If you’re a photographer who visits public places and busy streets, and have wanted to get a picture of the environment with no one in the scene, then you would have felt this frustration several times. The nature of a public place is that it is open to the public – which means everyone has the right to be there, whether they are a photography enthusiast or not. Every time you attempt to take a shot of your subject, the odds of someone sauntering in are very high, and it can be a serious test of ones patience.
However, if you’re a time-lapse photographer, or have shot multiple frames of the exact same location, you can use a simple Photoshop technique to gracefully remove any unwanted elements out of an image and still preserve an unedited sense of aesthetics to the image. The technique involves using the process of layer masking in Photoshop, which this video addresses.
This is not a technique that I’ve invented, but one that has been around for ages. Masking in Photoshop is one of the most basic techniques that are out there. As a bi-product of time-lapse photography, one will typically end up with a large number of frames shots from exactly the same position with moving constantly moving elements while the stationary object remains in place. This generally means that one will end up with a large enough sample of images to be able to eliminate any unwanted objects in the frame and create an image that is free from distractions from the main subject.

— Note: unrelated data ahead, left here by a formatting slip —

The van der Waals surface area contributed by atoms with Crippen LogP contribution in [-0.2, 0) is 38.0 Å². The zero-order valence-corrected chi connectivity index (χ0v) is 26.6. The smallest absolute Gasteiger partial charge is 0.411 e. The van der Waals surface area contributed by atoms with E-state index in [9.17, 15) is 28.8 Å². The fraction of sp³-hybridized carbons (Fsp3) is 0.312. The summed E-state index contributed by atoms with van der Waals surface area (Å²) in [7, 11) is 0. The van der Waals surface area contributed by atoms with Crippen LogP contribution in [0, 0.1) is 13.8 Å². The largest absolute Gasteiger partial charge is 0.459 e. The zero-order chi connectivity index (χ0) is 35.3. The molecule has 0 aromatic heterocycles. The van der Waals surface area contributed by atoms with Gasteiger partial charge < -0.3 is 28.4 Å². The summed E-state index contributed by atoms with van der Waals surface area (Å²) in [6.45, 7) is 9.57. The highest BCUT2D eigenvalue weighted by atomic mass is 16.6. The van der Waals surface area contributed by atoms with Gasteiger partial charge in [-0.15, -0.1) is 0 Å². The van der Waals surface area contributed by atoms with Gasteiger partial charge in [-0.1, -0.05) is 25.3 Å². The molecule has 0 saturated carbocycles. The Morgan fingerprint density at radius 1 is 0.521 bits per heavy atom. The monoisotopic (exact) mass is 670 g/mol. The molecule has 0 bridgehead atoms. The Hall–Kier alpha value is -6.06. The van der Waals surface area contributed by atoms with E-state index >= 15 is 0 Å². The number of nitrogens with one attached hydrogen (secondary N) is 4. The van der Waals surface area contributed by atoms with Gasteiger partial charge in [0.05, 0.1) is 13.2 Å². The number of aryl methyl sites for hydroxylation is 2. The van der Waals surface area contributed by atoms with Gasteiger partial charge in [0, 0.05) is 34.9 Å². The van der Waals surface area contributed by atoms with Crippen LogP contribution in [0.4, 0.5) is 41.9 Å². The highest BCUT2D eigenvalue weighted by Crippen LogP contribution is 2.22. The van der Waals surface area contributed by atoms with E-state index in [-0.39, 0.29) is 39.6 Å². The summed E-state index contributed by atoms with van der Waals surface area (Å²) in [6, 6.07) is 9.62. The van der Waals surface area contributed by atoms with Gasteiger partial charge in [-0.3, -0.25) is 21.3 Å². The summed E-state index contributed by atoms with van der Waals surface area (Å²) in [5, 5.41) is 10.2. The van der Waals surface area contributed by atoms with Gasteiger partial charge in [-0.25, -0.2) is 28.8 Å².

The key about this technique is that you need light conditions to remain relatively stable through your photography process. Large variations in light levels will bring their own challenges in, and in some cases, can cause as many headaches as the very elements that you are attempting to remove.
Camera: Canon EOS 5D Mark II
Exposure bias: +1/3EV
Flash fired: no
Focal length: 17mm
Shutter speed: 1/2s